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Worship

As open and forthright as Berlin can be in some regards, it is still a formal society, and small formalities count a great deal in social interactions. Many of these formalities and assumptions bear themselves out in the style of German liturgy.1 To a degree that makes it stand out from the liturgical styles of many other countries, liturgy is very clearly built around good order. Our God, it quickly seems, is a God of order.

Thoroughness and attention to proper detail are said to be important German traits when it comes to any kind of work, and the liturgy is celebrated in the same way. Berliners report that presumed intimacy is a cultural faux pas in Berlin, and this seems to hold true for liturgy as well. Liturgy does not appear to be a place for improvisation, informality or kitchiness. In contrast to American, Filipino, and sub-Saharan African liturgies, in different ways, German liturgy is not a time for personal expression, whether by celebrants, singers or lay worshippers. Celebrants might be able to reach out in small ways to children, but adults stick with the formalities.

It seems a stereotype to speak about Prussian obedience, but the theme surfaced from Germans and immigrants many times. At least as it is enacted at liturgy, faithfulness seems to be most authentically expressed through obedience. The German language itself is sometimes said to be most suitable to obedience, especially as Berliners use it. The Emperor Charles V is ascribed to have said, “I speak Spanish to God, Italian to women, French to diplomats, English to businessmen, and German to my horse.”

Lay people practically do not gesture at all during liturgy. The rare person will have her hands outstretched at the Our Father, but the entire repertoire of lay movement is essentially limited to standing, sitting, kneeling, and holding a hymnal. Filipinos commented in interviews that even a child acting like a child at Mass draws immediate stares.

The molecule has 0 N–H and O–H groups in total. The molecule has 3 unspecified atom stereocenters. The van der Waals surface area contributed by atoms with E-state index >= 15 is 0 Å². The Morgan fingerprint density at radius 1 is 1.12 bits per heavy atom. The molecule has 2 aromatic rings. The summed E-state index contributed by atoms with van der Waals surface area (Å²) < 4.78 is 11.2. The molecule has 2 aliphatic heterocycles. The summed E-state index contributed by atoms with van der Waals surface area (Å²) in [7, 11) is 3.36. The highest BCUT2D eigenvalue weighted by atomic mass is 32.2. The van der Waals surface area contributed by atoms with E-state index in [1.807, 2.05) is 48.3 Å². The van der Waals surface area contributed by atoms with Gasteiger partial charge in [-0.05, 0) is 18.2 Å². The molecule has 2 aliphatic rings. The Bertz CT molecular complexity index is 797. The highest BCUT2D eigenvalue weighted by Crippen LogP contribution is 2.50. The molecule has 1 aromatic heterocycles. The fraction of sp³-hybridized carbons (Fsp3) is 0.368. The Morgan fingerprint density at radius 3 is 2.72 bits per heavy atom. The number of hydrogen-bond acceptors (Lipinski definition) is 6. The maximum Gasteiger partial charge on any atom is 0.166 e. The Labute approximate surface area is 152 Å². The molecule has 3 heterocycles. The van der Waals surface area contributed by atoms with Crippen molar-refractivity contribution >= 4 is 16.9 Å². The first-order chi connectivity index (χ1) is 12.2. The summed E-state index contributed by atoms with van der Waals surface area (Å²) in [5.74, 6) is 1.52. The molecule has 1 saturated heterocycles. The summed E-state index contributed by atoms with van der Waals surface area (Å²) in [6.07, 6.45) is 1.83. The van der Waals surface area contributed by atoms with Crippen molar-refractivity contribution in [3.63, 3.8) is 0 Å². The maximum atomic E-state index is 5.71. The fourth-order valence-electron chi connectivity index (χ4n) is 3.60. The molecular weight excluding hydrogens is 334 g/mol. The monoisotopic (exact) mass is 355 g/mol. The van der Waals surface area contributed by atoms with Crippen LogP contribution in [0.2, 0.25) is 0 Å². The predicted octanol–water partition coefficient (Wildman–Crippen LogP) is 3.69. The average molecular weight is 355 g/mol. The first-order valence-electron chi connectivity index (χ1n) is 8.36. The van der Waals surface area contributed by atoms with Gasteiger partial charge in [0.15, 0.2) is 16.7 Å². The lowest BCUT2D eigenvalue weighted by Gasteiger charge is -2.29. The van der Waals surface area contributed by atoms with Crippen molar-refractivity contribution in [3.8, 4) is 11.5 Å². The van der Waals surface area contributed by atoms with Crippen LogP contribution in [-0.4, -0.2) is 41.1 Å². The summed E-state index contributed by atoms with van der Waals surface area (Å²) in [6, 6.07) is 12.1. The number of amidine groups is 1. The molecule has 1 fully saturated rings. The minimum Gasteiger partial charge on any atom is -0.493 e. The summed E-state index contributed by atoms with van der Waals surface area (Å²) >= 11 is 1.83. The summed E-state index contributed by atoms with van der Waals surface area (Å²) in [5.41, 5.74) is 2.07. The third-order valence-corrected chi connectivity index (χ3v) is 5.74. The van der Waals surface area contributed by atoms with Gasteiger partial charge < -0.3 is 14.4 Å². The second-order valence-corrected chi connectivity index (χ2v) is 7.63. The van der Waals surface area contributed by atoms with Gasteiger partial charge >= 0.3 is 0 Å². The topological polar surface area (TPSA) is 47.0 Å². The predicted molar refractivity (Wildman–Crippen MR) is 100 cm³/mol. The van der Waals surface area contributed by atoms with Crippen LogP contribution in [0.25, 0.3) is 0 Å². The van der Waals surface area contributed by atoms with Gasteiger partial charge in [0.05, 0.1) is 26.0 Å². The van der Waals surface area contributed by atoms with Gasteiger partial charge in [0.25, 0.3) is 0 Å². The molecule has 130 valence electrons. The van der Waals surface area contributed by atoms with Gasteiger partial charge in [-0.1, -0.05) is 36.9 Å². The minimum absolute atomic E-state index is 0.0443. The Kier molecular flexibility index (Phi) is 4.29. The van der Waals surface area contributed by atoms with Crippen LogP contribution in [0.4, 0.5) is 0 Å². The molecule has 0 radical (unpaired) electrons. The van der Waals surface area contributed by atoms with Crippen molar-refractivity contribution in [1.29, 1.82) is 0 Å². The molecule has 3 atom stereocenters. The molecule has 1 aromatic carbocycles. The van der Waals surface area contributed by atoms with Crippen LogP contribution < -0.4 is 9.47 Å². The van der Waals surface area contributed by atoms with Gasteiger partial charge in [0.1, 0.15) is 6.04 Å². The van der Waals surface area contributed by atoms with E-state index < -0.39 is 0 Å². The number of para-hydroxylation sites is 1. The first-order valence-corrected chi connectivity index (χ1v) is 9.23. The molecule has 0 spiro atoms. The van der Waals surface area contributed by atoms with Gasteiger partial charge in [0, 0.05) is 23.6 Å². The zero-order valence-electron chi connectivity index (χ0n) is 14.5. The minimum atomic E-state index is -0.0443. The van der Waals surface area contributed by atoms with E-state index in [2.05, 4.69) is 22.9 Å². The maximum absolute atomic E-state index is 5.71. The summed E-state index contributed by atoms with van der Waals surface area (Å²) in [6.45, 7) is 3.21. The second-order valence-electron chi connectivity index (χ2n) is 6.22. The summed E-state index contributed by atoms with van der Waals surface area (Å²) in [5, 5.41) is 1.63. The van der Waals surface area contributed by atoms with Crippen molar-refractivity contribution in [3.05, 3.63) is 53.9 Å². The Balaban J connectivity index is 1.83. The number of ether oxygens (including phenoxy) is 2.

Singing, in a communal yet orderly way, is the key lay response and responsibility at liturgy, a very important part of the community’s life. A new hymnal was introduced a year ago, to great trepidation that much-valued hymns might be excluded.

Liturgy is often said to be limited to 45 minutes, after which the laity get nervous, though others said that could be stretched closer to an hour.   

One woman reflected during an interview on what she saw as the limits of this kind of worship, saying, “Sometimes I look around at Mass and think, ‘This has to look so unbelievably joyless and boring to someone who just walks in off the street. Who would want to join us?’” Yet she worshipped that way weekly and apparently drew some sustenance from it, and did not seem comfortable, like most Berliners, with charismatic forms of worship.

A number of interviewees, both German and foreign born, noted that preaching at German parishes tends to be "very analytical," "philosophical," "intellectualized," "abstract," and "focused on social issues and the importance of Christian awareness of these needs." 

“They tell you what is wrong in the world and what should be better.” One Filipino said that this puzzled him at first until he realized that all his conversations with Germans were like that. Abel, a Filipino who has lived here in Berlin for 15 years, noted, “When I am together with Filipinos, we all talk about people, and how people are doing, how their lives are. Germans talk very little about that. I learned to fit into conversations by talking about current events, social issues, and the like. And that’s what preaching at German Masses is like. And no little jokes, like Filipino priests tell.”

Videos of the Ghanaian liturgy in Berlin put into particular contrast some of the differences of style and the reasons (beyond language) why a separate liturgy is something Ghanaians wanted.

  • 1. Observations in this section are based on interviews with 16 Catholics in Berlin and participation in liturgies over the course of 8 days in Berlin in December 2014.
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